05/08/2013 10:28 BST | Updated 05/10/2013 06:12 BST

Conspiracy Theorists Get To Work On Giant Google Maps Kazakhstan Pentagram- But Has The Mystery Been Explained?

A 1,200ft pentagram has been photographed etched into the ground in a remote corner of Kazakhstan.

The sign – which is often associated, thought not exclusively with black magic, devil worship and paganism – had baffled scientists.

It is situated on the southern shore of the Upper Tobol reservoir – more than 12 miles from the nearest city.

The 1,200ft pentagram is in a remote corner of Kazakhstan, 12 miles from the nearest city

Conspiracy theorists have been chomping at the bit, with Vigilant Citizen claiming significance in the fact the pentagram is shown to be inverted on Google Maps (which uses North-South orientation).

“In symbolism, an inverted figure always suggests a perverted power,” it says, citing 33rd Degree Freemason and expert in occult symbolism Manly P Hall.

Fuelling further rumours of the involvement of a satanic cult, the site adds: “A few days ago, when one would zoom into the pentagram with Google Maps, two strange locations would pop up, one named ‘Adam’ and another ‘Lucifier’ (a name often linked to the devil). However, since the story came out on the web, these locations disappeared and zooming into the pentagram is now disabled.”

Another theory, voiced by Kurt Yates, from Seattle, Washington, is that the symbol is an abandoned surface to air missile site.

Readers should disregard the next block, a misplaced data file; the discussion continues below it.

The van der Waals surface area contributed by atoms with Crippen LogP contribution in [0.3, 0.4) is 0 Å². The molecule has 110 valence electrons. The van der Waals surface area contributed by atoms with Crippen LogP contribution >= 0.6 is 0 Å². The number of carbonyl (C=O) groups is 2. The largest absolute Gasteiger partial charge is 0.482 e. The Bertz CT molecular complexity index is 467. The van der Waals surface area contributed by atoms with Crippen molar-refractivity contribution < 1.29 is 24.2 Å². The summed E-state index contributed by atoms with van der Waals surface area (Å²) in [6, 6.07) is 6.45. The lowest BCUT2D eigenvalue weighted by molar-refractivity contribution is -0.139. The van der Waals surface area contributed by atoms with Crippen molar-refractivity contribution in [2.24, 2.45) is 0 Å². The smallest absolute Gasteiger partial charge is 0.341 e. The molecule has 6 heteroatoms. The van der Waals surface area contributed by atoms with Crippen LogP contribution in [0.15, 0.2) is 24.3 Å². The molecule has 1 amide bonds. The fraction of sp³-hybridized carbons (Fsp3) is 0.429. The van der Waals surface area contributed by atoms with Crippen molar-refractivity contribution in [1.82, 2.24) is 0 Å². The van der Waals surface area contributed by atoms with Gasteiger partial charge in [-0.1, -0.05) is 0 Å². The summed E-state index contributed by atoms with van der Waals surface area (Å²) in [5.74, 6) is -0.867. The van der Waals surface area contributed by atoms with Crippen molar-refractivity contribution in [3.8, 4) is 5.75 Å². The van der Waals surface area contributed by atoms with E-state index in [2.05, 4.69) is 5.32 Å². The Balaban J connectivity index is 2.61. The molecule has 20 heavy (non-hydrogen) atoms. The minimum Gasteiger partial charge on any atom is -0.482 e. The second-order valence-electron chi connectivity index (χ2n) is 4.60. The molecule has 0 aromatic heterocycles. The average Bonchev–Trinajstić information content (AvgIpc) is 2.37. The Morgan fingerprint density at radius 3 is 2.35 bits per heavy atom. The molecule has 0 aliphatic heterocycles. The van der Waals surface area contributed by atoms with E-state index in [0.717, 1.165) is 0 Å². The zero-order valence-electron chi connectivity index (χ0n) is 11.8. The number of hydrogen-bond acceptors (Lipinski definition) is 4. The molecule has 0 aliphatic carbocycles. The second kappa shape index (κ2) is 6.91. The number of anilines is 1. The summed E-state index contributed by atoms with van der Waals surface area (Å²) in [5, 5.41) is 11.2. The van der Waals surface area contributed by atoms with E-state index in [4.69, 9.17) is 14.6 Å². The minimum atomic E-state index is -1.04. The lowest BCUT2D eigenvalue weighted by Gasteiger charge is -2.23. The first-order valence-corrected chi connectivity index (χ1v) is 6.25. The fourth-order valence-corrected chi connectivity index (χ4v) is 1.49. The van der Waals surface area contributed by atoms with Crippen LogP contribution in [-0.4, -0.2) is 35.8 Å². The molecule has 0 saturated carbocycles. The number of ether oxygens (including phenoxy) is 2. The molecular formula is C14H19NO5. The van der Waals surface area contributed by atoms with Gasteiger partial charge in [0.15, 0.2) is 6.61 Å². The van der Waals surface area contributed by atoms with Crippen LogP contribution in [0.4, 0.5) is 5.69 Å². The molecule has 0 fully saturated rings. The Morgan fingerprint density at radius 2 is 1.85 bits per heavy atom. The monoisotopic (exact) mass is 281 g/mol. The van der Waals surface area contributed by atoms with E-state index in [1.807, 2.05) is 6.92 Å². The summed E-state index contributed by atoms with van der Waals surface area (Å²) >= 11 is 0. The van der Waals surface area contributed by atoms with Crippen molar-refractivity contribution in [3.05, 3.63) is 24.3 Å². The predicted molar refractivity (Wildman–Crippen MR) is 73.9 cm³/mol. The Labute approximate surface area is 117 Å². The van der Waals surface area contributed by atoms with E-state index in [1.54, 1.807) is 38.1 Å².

Writing on LiveScience, he explained: “I was a military pilot and these things are all over the place in areas that use(d) Russian (Soviet) air defence systems.

"The shape has something to do with how their tracking radars work." (For his pains, Josh Destardi replies: "Not a theorist, but an air missile site that just happens to be in the shape of a perfect pentagram? Don't buy it).

Though nothing has been officially confirmed, one woman believes she has solved the mystery.

“It is the outline of a park made in the form of a star,” archaeologist Emma Usmanova, who has spent years working in the area, tells LiveScience.

The five-pointed star (though not a pentagram) was a popular symbol during the Soviet era and were often used throughout the Soviet Union to decorate building facades, flags and monuments, NBC News points out.

There are more pictures of the now vastly overgrown patch of land from the ground over at

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